However, their differences are an important part of their history too. The most distinctive split came with the fall of the Roman Empire in 5th Century CE (Wong, 2015). This was a pivotal point in history, where Arabic colonizers (the Moors) would characterize the fabric of Portuguese, and Roman colonizers the fabric of Spanish. This small but distinct difference in influence led to a big difference in the two languages, and thus made it so that the languages are still pretty hard to cross-understand even by native speakers today. So, although both languages are technically similar and have their roots in the same land, they are distinct, and many people argue they are hardly the same thing.

As we so often see, society plays a large role in how people perceive similarities and differences between themselves and others. This is exhibited in Spain and Portugal as well. Language is a part of national identity for both places, and it is something both countries have spread around the world as a symbol of their colonialization of different lands. First, let’s explore a bit about these two countries’ political relation, and then expand that to their colonies. This can show us how the similarities and differences are social, I would argue, possibly more so than they are linguistic. Then, we will take a look at how this plays out in their colonial past.

As for the current day relationship between Portugal and Spain, between the period of 1580 to 1640, the two countries lived as “Siamese twins joined at the back,” (Chislett, 2014). Now, they operate closely together in the European Union. Since 30% of Portugal’s total imports come from Spain, their economies are deeply intertwined (Chislett, 2014). Both of these factors show that the two countries are politically and economically cohesive, even if they do have minor conflicts from time to time. However, seeing language as a piece of their identities socially separates the people of these two countries. Each sees their language as the rifting factor that holds them apart. It is good for national identity, however, it put strains on the connectivity that can be harnessed between these two countries and groups of people.

A map showing the Spanish-speaking countries of the world in green, including Spain and much of Central and South America.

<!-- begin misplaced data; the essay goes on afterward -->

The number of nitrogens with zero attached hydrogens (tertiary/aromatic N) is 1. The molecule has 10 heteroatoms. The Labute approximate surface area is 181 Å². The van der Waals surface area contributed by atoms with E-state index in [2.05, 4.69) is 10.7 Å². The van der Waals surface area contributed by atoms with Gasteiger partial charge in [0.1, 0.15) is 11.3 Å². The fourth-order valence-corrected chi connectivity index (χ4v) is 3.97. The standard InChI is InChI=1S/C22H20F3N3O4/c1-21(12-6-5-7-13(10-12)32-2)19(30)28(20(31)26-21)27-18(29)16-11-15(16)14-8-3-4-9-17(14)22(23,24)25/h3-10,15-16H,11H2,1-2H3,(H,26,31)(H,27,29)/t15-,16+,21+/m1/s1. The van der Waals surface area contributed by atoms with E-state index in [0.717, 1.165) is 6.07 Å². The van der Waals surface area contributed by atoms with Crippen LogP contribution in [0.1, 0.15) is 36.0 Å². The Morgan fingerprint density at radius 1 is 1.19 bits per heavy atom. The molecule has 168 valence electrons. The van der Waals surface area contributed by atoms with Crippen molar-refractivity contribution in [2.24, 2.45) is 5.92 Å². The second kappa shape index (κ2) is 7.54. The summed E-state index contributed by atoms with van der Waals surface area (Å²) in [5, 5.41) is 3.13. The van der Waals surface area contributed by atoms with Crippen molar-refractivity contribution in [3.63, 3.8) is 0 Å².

Figure 4: Hispanic Countries
Source: Wikimedia Commons
If we expand this to the colonies of Spain and Portugal, it is even more interesting. For starters, there is great linguistic differences between Spain and its colonies. For example, Latinx countries pronounce the letter “y” as the sound “j.” So, as a Spaniard would say “yo” straight, a Latinx person would say, “j-yo.” Furthermore, different words are significant, too. While “fresa” means strawberry in Spain, it can be used to refer to a rich, snobby person in countries like Mexico. This is just one linguistic and translation difference in the many different Latinx countries. As for places that have been colonized by Portugal, there is even more linguistic differentiation. For example, India has many people with Portuguese names, heritage, and language, which causes different variations of the language mixed with Indian ones. The most commonly known colony, Brazil, is its own linguistic beast. Surrounded by Latinx countries, it too differs in the influence it has had by the different types of Spanish surrounding it, as well as the evolution of the language itself in Brazil as opposed to the Portuguese spoken in Portugal.
A map showing the countries in the world that speak Portuguese, including Portugal, Brazil, India, and several additional countries in sub-Saharan Africa and Southeast Asia.
Figure 5: Countries that speak Portuguese

These linguistic differences further a political and social separation. While distinction is important and powerful, there is still a big gap between the people of the Portuguese language and those who speak Spanish. However, the two languages are very similar, and it does beg the question: if these countries’ governments invested in the learning of each other’s languages, would a new, trilingual population arise? Would that provide more autonomy in the “lingua franca” scene across the globe? While there is great power in acknowledging differences, I do believe it would be cool to see linguistic similarities and differences give rise to a new generation of speakers, or even possibly a new hybrid language, that can bridge people from all around the world.

“Ya sabemos algunas cosas sobre el lenguaje de los políticos. Es un instrumento de dominio, que nace en el mismo momento en que nace la primera sociedad” (Mellizo 1990: 135). This quote translates to, “We already know a few things about the language of politicians. It is an instrument of dominion, that is born at the moment when the first society is born.” Language and politics are both crucial to the dynamics of countries such as Spain and Portugal. When looking at their shared linguistics, it is amazing to see the possible links that can occur within a new language of politics, one that emphasizes the rich similarities between Spanish and Portuguese. With that, the world can become more connected under this new generation of Lingua Franca speakers.


Wong, Kevin. “Iberia's Children: A Short History of Why Portuguese and Spanish Are
Different” Unravel Magazine.” Unravel, 2015, unravellingmag.com/articles/portuguese-and-spanish/.

De Cock, Barbara. Spain, Portugal and Europe in Spanish international relations discourse: a l
linguistic approach to group and identity construction/España, Portugal y Europa en el discurso español sobre relaciones internacionales: un enfoque lingüístico de la construcción de identidad y grupo. In: Michel Dumoulin, Antonio Ventura Díaz Díaz, Portugal y España en la Europa del siglo XX, Fundación Academia Europea de Yuste  : Yuste 2005, p.279-300

Chislett, William. “Strategic and International Studies.” Real Instituto Elcano, Fundación Real
Instituto Elcano, 2004, www.realinstitutoelcano.org/wps/portal/rielcano_en/contenido?WCM_GLOBAL_CONTEXT=%2Felcano%2Felcano_in%2Fzonas_in%2Fdt46-2004.

Cookie Settings